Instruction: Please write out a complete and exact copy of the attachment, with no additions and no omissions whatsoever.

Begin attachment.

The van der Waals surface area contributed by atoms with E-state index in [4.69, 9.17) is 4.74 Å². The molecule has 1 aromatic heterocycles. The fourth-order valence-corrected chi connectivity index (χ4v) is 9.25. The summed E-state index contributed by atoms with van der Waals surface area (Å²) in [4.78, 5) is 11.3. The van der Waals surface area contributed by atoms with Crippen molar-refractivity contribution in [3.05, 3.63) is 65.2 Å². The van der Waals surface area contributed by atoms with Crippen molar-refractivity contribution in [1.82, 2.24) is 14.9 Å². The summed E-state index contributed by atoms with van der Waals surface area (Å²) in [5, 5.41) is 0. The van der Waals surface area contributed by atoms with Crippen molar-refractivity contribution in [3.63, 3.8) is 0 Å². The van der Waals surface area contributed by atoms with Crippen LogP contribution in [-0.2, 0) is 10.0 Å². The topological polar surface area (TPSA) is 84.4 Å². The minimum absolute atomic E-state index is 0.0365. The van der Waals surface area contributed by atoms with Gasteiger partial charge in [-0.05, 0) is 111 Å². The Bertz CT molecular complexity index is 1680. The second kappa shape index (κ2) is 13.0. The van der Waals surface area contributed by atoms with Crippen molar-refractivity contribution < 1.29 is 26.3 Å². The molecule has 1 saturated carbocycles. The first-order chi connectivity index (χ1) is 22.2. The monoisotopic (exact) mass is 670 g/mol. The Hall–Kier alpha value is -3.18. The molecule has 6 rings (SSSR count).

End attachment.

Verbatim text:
The van der Waals surface area contributed by atoms with E-state index in [4.69, 9.17) is 4.74 Å². The molecule has 1 aromatic heterocycles. The fourth-order valence-corrected chi connectivity index (χ4v) is 9.25. The summed E-state index contributed by atoms with van der Waals surface area (Å²) in [4.78, 5) is 11.3. The van der Waals surface area contributed by atoms with Crippen molar-refractivity contribution in [3.05, 3.63) is 65.2 Å². The van der Waals surface area contributed by atoms with Crippen molar-refractivity contribution in [1.82, 2.24) is 14.9 Å². The summed E-state index contributed by atoms with van der Waals surface area (Å²) in [5, 5.41) is 0. The van der Waals surface area contributed by atoms with Crippen molar-refractivity contribution in [3.63, 3.8) is 0 Å². The van der Waals surface area contributed by atoms with Crippen LogP contribution in [-0.2, 0) is 10.0 Å². The topological polar surface area (TPSA) is 84.4 Å². The minimum absolute atomic E-state index is 0.0365. The van der Waals surface area contributed by atoms with Gasteiger partial charge in [-0.05, 0) is 111 Å². The Bertz CT molecular complexity index is 1680. The second kappa shape index (κ2) is 13.0. The van der Waals surface area contributed by atoms with Crippen molar-refractivity contribution < 1.29 is 26.3 Å². The molecule has 1 saturated carbocycles. The first-order chi connectivity index (χ1) is 22.2. The monoisotopic (exact) mass is 670 g/mol. The Hall–Kier alpha value is -3.18. The molecule has 6 rings (SSSR count).